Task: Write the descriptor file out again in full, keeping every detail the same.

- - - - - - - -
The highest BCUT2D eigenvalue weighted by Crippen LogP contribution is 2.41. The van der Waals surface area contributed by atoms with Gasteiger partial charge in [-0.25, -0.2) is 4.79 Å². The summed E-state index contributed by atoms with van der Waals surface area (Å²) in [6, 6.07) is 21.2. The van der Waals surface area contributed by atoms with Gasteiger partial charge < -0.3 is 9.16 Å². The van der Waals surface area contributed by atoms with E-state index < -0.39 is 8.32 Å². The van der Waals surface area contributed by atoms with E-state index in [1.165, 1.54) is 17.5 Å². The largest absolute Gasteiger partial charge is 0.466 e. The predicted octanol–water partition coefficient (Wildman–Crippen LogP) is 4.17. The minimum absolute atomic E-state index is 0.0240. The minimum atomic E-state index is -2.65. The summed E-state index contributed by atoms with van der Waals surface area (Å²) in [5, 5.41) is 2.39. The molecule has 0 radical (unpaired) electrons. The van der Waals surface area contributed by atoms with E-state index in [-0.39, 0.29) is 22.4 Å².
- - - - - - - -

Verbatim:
The highest BCUT2D eigenvalue weighted by Crippen LogP contribution is 2.41. The van der Waals surface area contributed by atoms with Gasteiger partial charge in [-0.25, -0.2) is 4.79 Å². The summed E-state index contributed by atoms with van der Waals surface area (Å²) in [6, 6.07) is 21.2. The van der Waals surface area contributed by atoms with Gasteiger partial charge < -0.3 is 9.16 Å². The van der Waals surface area contributed by atoms with E-state index < -0.39 is 8.32 Å². The van der Waals surface area contributed by atoms with E-state index in [1.165, 1.54) is 17.5 Å². The largest absolute Gasteiger partial charge is 0.466 e. The predicted octanol–water partition coefficient (Wildman–Crippen LogP) is 4.17. The minimum absolute atomic E-state index is 0.0240. The minimum atomic E-state index is -2.65. The summed E-state index contributed by atoms with van der Waals surface area (Å²) in [5, 5.41) is 2.39. The molecule has 0 radical (unpaired) electrons. The van der Waals surface area contributed by atoms with E-state index in [-0.39, 0.29) is 22.4 Å².